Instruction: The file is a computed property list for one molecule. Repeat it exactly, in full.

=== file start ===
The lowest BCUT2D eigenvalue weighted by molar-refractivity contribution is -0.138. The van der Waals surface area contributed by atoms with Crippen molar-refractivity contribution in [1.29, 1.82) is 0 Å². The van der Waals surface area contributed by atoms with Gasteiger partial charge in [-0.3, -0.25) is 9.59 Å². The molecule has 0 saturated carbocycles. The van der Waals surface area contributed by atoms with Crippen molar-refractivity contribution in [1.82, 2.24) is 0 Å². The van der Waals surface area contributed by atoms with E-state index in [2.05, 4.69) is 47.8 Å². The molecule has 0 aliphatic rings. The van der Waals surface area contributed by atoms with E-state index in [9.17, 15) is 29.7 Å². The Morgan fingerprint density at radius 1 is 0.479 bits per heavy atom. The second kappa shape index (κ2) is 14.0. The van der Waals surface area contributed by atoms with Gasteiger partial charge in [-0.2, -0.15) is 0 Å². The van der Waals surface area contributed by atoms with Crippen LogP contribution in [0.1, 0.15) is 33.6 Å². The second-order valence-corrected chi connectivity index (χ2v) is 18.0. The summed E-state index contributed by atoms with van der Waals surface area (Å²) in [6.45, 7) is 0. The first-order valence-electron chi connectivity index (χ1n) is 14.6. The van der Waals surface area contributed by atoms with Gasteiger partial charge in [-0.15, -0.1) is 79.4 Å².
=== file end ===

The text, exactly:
The lowest BCUT2D eigenvalue weighted by molar-refractivity contribution is -0.138. The van der Waals surface area contributed by atoms with Crippen molar-refractivity contribution in [1.29, 1.82) is 0 Å². The van der Waals surface area contributed by atoms with Gasteiger partial charge in [-0.3, -0.25) is 9.59 Å². The molecule has 0 saturated carbocycles. The van der Waals surface area contributed by atoms with Crippen molar-refractivity contribution in [1.82, 2.24) is 0 Å². The van der Waals surface area contributed by atoms with E-state index in [2.05, 4.69) is 47.8 Å². The molecule has 0 aliphatic rings. The van der Waals surface area contributed by atoms with E-state index in [9.17, 15) is 29.7 Å². The Morgan fingerprint density at radius 1 is 0.479 bits per heavy atom. The second kappa shape index (κ2) is 14.0. The van der Waals surface area contributed by atoms with Gasteiger partial charge in [-0.2, -0.15) is 0 Å². The van der Waals surface area contributed by atoms with Crippen LogP contribution in [0.1, 0.15) is 33.6 Å². The second-order valence-corrected chi connectivity index (χ2v) is 18.0. The summed E-state index contributed by atoms with van der Waals surface area (Å²) in [6.45, 7) is 0. The first-order valence-electron chi connectivity index (χ1n) is 14.6. The van der Waals surface area contributed by atoms with Gasteiger partial charge in [-0.15, -0.1) is 79.4 Å².